The Wolverine

December 2022

The Wolverine: Covering University of Michigan Football and Sports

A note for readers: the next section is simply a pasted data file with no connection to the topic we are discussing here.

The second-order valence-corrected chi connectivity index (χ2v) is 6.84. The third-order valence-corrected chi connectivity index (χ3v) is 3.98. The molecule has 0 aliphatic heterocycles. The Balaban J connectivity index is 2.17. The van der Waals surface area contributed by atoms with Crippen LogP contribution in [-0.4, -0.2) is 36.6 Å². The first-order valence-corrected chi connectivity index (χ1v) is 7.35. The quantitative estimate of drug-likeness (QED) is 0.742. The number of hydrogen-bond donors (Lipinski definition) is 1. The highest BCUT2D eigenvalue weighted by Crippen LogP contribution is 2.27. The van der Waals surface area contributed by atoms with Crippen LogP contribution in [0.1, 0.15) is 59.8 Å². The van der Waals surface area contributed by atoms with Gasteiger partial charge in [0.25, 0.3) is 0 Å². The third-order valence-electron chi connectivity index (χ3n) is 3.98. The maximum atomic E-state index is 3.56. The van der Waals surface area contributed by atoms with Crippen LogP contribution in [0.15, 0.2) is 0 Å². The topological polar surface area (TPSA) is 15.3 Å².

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DECEMBER 2022 THE WOLVERINE 61 M ichigan football has come a long way in the last 20 months. Since the dismal 2020 season ended with a 2-4 record, the Maize and Blue have won 22 of their last 24 games — the program's best 24-game stretch since 1973-75 — won the 2021 Big Ten champi- onship, appeared in the College Football Playoff and got off to a 10-0 start this year for the first time since 2006. They've won 12 straight Big Ten games, Michigan's most since 1996-98, a run that included a national championship. They've been that good. In his book, "Fight Club," New York Times bestselling author Chuck Palahn- iuk wrote, "Only after disaster can we be resurrected." That's true of the Michigan program and its recent renaissance. Following a "gross" 2020 season, ev- eryone who remained looked themselves in the mirror and aimed to make the changes necessary to turn things around, graduate wide receiver Ronnie Bell said on a podcast last year. "Nobody was going to come and save Michigan," he added. By sheer force of will, head coach Jim Harbaugh has said, the Wolverines saw a train that was heading the wrong way down the tracks, lifted it up, turned it around and started pushing. Harbaugh himself tweaked his ways, hired new coaches and was re-energized. The leadership from the top down, in- cluding senior leaders, has been out- standing. As a result, so has the product on the field physical, smart, precise and dominant. Graduate tight end Joel Honigford, a sixth-year player, has seen the culture change firsthand. He was part of a young and banged up team that underachieved in 2017, a 2018 squad that won 10-straight games but fizzled out at the end and a 2019 crew that was favored to win the Big Ten but didn't, before the transformation from 2020 to now. "I would say it feels more like a whole family," Honigford said of the difference. "Everyone loves everybody, and every- body's playing for everybody else. It's not as many individual egos, but it's a lot of guys understanding that with team suc- cess comes individual success. Everyone is bought into that, and it's obviously led to our success." That's been the Michigan way for de- cades. Take care of the team first, and the rest will come. Just win, and everything else will take care of itself. "It means a lot," Honigford, a converted offensive lineman who's now a blocking tight end with only 1 career reception but has played in all 10 games this season, said of being a leader during such a pivotal time for the program. "It's been special to see." Michigan hasn't come this far just to come this far, though. Honigford and oth- ers returned for 2022 to reach even greater heights. With two games remaining, one against Big Ten West contender Illinois and a rematch of sorts versus Ohio State, plus whatever comes next (potentially the Big Ten Championship game and the College Football Playoff), they still have a ways to go. To that, the Wolverines say, "Bring it on." * * * H E I S M A N F RO N T- RU N N E R : Blake Corum is a prime example of team success translating into individual ac- complishments. The junior running back bided his time a year ago, playing second fiddle to Hassan Haskins, who set Michi- gan's single-season program record with 20 rushing touchdowns. Corum had 952 rushing yards and 11 scores himself. Questions about his ability to be an every-down back persisted all offseason, but the stocky workhorse answered those questions quickly and now leads all FBS players with 91 first-down runs, ranks third with 1,349 rushing yards and is tied for second with 17 rushing touchdowns. "I want it as many times as they're go- ing to give it to me," he said with a smile. For the season, Corum has touched the ball on 236 of Michigan's 706 of- fensive plays (33.4 percent), recording 1,390 of the team's 4,603 total offensive yards (30.2 percent), 18 of its 47 offensive touchdowns (38.2 percent) and 94 of its 250 first downs (37.6 percent). It's hard to argue there's a player in college football who means more to his team than Corum does to the Maize and Blue. "There was a time there maybe four or five games ago where I would've thought he deserves to be in New York for the Heisman Trophy ceremony. Now, I think he's the front-runner for it," Harbaugh said on the "Inside Michigan Football" radio show Nov. 14. At that time per the DraftKings Sportsbook, Corum had the third- best odds to win the Heisman Trophy (+550), behind Ohio State quarterback C.J. Stroud (+140) and Tennessee signal- caller Hendon Hooker (+350). Corum is tied with North Carolina quarterback Drake Maye. Corum and Stroud have signature moments to be had in front of the en- tire country in what could be a top-3 matchup Nov. 26 in Columbus. Win that, and the Big Ten championship game will provide for a big stage, too. If Corum and Co. take home another conference crown, the Heisman is his to lose. ❏ SAYFIE BLITZ   CLAYTON SAYFIE Culture Change Started A Renaissance Staff writer Clayton Sayfie has covered Michigan athletics for The Wolverine since 2019. Contact him at Clayton.Sayfie@on3. com and follow him on Twitter @CSayf23. Graduate student tight end Joel Honigford, a sixth-year player, has seen the U-M football culture change firsthand. "It's a lot of guys understanding that with team success comes individual success," Honigford said of the transformation during the past two seasons. PHOTO BY LON HORWEDEL

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